However, it may not be long before Parker’s immaculate dress sense is back on display in the Premier League.
As a player Parker’s personal reputation often rose in inverse proportion to that of the team he played for. In 2011 he won the Football Writers’ Player of the Year Award despite playing in a West Ham team that was relegated.
A decade on and history is repeating itself, with Parker recently even linked to the vacancy at Spurs.
Traditionally the best way for a smaller club to progress is to develop its academy players but the Premier League is now so ruthless it is impossible for Fulham to retain talent.
Harvey Elliott’s outstanding potential was apparent from the moment in September 2018 he stayed up late on a school night to become Fulham’s youngest ever player, aged 15 years and 174 days old.
But after just three appearances Elliott was signed by Liverpool for a derisory Tribunal fee of just £1.2m and then sent out on loan to Blackburn Rovers for the season. Likewise Ryan Sessegnon, who had just turned 19 when Spurs signed him for £25m in 2019, spent the last year on loan at Hoffenheim.
As long as the big six clubs are able to stockpile talent and then get around the rules relating to Premier League squad sizes by sending players on loan all over the continent then it is hard to see how Fulham can ever compete.
Perhaps understandably, Khan’s recent investments have concentrated on inanimate objects.
The picturesque Riverside Stand on the prosperous banks of the Thames is currently being extended. When completed it will reinforce the status of Craven Cottage as the favourite away day for visiting fans who provoke the home support with chants of “You only sing when you’re rowing” and “Does your butler know you’re here?”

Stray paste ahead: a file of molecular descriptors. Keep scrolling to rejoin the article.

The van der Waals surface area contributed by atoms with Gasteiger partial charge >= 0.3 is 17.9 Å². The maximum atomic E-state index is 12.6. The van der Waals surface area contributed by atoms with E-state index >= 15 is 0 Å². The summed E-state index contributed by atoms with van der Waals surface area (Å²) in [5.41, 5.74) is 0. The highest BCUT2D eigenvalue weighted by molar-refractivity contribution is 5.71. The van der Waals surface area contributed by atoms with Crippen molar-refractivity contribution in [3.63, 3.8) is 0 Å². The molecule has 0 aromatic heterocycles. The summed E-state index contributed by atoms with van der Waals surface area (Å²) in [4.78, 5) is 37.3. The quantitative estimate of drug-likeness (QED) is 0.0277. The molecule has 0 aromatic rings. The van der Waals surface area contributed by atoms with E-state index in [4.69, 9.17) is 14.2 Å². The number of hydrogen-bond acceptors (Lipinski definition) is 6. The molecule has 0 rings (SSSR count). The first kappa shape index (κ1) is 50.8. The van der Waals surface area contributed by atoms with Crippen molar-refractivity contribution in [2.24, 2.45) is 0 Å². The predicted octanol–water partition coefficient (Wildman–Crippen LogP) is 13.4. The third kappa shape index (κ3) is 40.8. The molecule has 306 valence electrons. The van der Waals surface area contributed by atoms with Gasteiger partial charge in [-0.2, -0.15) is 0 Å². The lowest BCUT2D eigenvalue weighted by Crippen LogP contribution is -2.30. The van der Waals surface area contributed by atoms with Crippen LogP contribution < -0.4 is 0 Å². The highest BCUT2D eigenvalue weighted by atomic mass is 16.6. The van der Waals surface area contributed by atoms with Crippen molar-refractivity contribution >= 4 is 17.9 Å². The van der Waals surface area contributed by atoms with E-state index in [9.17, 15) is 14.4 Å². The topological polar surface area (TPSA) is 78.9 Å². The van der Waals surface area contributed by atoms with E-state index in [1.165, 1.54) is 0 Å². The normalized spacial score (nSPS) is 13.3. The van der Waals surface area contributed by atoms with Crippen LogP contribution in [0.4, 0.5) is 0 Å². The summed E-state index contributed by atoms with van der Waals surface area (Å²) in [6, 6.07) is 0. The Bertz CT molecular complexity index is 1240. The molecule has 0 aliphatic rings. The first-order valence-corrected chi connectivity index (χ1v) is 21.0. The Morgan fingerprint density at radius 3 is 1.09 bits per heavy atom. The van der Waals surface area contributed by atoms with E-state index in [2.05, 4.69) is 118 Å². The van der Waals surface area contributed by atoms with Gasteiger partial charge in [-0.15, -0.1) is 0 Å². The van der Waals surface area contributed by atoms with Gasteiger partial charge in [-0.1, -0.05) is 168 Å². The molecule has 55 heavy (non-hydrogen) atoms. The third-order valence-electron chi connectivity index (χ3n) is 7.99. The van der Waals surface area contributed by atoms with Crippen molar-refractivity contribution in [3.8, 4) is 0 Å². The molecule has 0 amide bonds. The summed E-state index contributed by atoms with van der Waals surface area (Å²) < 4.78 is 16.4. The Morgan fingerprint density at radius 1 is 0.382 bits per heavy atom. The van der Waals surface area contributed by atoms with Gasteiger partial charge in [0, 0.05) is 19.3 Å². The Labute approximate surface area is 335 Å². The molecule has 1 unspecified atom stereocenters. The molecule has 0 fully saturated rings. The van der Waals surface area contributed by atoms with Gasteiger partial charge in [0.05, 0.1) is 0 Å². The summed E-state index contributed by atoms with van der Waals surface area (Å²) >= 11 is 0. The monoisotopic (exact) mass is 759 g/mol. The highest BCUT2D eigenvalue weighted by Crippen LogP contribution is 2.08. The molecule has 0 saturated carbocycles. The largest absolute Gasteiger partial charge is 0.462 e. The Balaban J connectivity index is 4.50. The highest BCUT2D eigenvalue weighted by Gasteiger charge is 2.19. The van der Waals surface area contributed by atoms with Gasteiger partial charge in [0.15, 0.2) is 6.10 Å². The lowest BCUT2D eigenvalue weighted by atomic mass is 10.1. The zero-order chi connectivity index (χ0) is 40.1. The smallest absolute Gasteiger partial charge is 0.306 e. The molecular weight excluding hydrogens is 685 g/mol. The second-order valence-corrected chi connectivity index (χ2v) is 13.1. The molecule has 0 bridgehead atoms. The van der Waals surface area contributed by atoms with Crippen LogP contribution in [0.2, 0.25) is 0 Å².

If anything the stadium has proven too welcoming for visitors with Burnley having secured more wins at Craven Cottage in 2021 than Fulham.
Yet I have to confess to not being too disappointed to see Fulham relegated.
As recent protests against the European Super League highlighted, cold nights in Stoke have never been more fashionable. And following a team that has failed to win a single trophy in its 142-year history has taught every Fulham fan that, however bad things are now, they can always get worse.
While many supporters think that the behaviour of their club’s owner qualifies them as professional humourists, when Fulham was relegated in 1968 the chairman Tommy Trinder actually was a very famous comedian.
At the time the club had a practice of flying the club flags of all of their top-flight rivals along the River Thames.
Following Fulham’s relegation from the old First Division, Trinder defiantly declared that these flags would be retained at Craven Cottage as in a year’s time Fulham would no longer be a Second Division side.
Trinder proved to be as good as his word — 12 months later Fulham were relegated to the Third Division.
James McDermott is a lecturer in the UCD School of Law and a long-time season ticket holder for both Fulham and Ireland